The record in this case leads us to conclude that a stay order issued by the district court did not effectively terminate the litigation and hence is not appealable. Treating the matter as a petition for mandamus, we hold that the district court did not clearly abuse its discretion in delaying the suit pending the potential resolution of some important issues in ongoing administrative proceedings. Although the court relied on the doctrines of primary jurisdiction and exhaustion of administrative remedies, which we find inapplicable here, the stay was nevertheless a reasonable exercise of the court's power to control its docket. Accordingly, we dismiss the appeal.
This suit was brought as a class action in 1980 by faculty, alumni, students, and prospective students of Cheyney State College, alleging violations of Title VI of the Civil Rights Act of 1964, 42 U.S.C. §§ 2000d et seq., as well as 42 U.S.C. §§ 1981 and 1983. Plaintiffs originally named the Secretary of the United States Department of Education and the Regional Director of its Office for Civil Rights as defendants, but agreed to dismiss them when they renewed enforcement efforts against the other parties. The district judge then concluded that the administrative proceedings in the U.S. Department of Education might obviate at least part of the controversy and stayed further judicial proceedings.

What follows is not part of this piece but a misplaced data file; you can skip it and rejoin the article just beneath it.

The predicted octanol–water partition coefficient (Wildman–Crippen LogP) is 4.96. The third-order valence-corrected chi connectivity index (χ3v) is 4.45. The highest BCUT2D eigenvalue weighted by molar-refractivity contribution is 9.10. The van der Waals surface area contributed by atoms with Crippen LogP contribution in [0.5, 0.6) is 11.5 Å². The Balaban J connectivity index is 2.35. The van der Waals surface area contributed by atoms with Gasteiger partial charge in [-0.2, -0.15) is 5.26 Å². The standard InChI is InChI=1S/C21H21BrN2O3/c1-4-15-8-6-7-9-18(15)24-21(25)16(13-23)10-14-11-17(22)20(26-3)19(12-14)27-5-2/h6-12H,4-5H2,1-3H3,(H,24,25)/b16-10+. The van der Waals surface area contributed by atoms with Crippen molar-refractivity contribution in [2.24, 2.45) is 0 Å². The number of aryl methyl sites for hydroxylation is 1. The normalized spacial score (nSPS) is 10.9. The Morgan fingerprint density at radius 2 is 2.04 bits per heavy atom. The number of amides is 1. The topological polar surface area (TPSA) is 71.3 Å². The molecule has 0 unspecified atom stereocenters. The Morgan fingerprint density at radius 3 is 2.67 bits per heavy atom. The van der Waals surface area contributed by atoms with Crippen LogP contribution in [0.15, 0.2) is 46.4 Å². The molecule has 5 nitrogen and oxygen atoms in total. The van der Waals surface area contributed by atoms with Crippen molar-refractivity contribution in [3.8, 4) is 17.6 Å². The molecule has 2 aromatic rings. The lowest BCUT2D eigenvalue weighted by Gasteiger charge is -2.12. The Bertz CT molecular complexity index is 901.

Plaintiffs contend that Pennsylvania operates a de jure segregated system of higher education. As a result, they allege, the faculty and student body of Cheyney are largely black; its library, facilities, course offerings, and budget are not on a par with other state-owned schools; and its teaching staff was singled out for layoffs.
The amended complaint requests declaratory and injunctive orders against officials of the U.S. Department of Education and the Pennsylvania Department of Education, the Pennsylvania Board of State Colleges and University Directors, the Board of Trustees of Cheyney State College, and the school president. Plaintiffs sought relief that declares the Commonwealth System of Higher Education functions on a dual and segregated basis by race; directs the U.S. Department of Education to undertake enforcement proceedings pursuant to Title VI; requires the Pennsylvania Department of Education to develop and implement a constitutional plan assuring equal opportunity in higher education; enjoins the Department from violating federal desegregation guidelines; and prohibits Cheyney from terminating the employment of faculty members.